All products are designed in some way and some of those designed products were presumably designed in Iceland. However, the oft-brandished term “Icelandic design” does not tend to refer to new types of fish gutting machines or tractors – however genius those designs might be.
“Icelandic design” (and the word “design” generally when used in an ‘arty farty’, highbrow context) generally means clothes, it means furniture; it means lampshades, ornaments, jewellery and coffee cups.
The two words “Icelandic design” return nearly 3.4 million Google results (other search engines are available…apparently) and there is strong competition at the top of the list. It’s more like you’d imagine the results for “French fashion” than for “Icelandic design”. But reputation spreads fast and Iceland is very much under the long-coveted “Scandinavian design” and “Nordic design” umbrellas.
Indeed, the opportunities to spend a lot on beautiful designer goods are particularly numerous in Reykjavík. The main shopping streets in the city centre probably contain more local designer shops than any other type. Maybe even more of them than there are bars, restaurants and cafés. And what’s more, they sell plenty despite their numbers and non-bargain basement price tags. Why? Because if you want something unique and beautiful then you’re guaranteed to find it.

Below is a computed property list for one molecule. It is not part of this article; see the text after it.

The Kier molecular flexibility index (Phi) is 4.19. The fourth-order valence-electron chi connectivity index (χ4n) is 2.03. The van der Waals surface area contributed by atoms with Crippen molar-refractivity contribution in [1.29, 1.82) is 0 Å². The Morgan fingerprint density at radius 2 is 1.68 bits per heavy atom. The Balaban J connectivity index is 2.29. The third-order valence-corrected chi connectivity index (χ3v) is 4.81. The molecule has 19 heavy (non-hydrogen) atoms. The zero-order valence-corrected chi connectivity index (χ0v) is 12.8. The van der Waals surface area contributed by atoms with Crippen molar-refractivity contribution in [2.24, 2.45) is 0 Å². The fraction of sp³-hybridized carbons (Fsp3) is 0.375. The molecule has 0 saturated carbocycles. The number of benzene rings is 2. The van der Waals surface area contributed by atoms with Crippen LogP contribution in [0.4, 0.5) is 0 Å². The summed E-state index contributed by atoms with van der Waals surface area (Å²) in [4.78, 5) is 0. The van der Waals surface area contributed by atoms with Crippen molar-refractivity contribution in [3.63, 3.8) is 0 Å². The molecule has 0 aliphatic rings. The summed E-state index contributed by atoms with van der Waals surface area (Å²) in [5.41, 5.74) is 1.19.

Skólavörðustígur, the street leading straight down the hill from the Hallgrímskirkja cathedral, is the city’s design retail heart and the majority of its shops are stocked with pictures, ornaments, shoes, knickknacks, jewellery and much more that you’ll find nowhere else in the world.
What is Icelandic design like, you ask. Well, it’s very creative and strongly influenced by the country around it. The landscape provides inspiration and the land and sea provide raw materials; whether wool, fish leather, stones, herbs, or even crystals.
As with most areas of the artistic and creative scene, Iceland’s design history is very short, with the word for design, ‘hönnun’ only coming about in the 1950s. The country’s design promotion centre claims that this is a huge advantage for the sector which is developing from scratch and is not limited by its history or conventions. Whether this is strictly true or not doesn’t change the fact that Icelandic designers are prodigious and didn’t let something as trivial as the 2008 economic meltdown get in their way. In fact, the sudden influx of cheap downtown shop units for rent and the influx of bargain hunting tourists really helped them.
A few names you’re going to want to bear in mind are Epal, a design store which carries a lot of brands, not only Icelandic; Stella Design, for fun small household accessories and crockery; Aurum for jewellery; Nikita for skate/street wear; The Hand-Knitting Association for lopapeysur; and Kron by KronKron for shoes. Remember though, that this is by no means a best-of list; just some good examples.
So. Wallets at the ready? Let’s go shopping! And don’t forget you can get a tax refund voucher for all purchases over 4,000 kr. meaning you get some of your hard earned cash back again!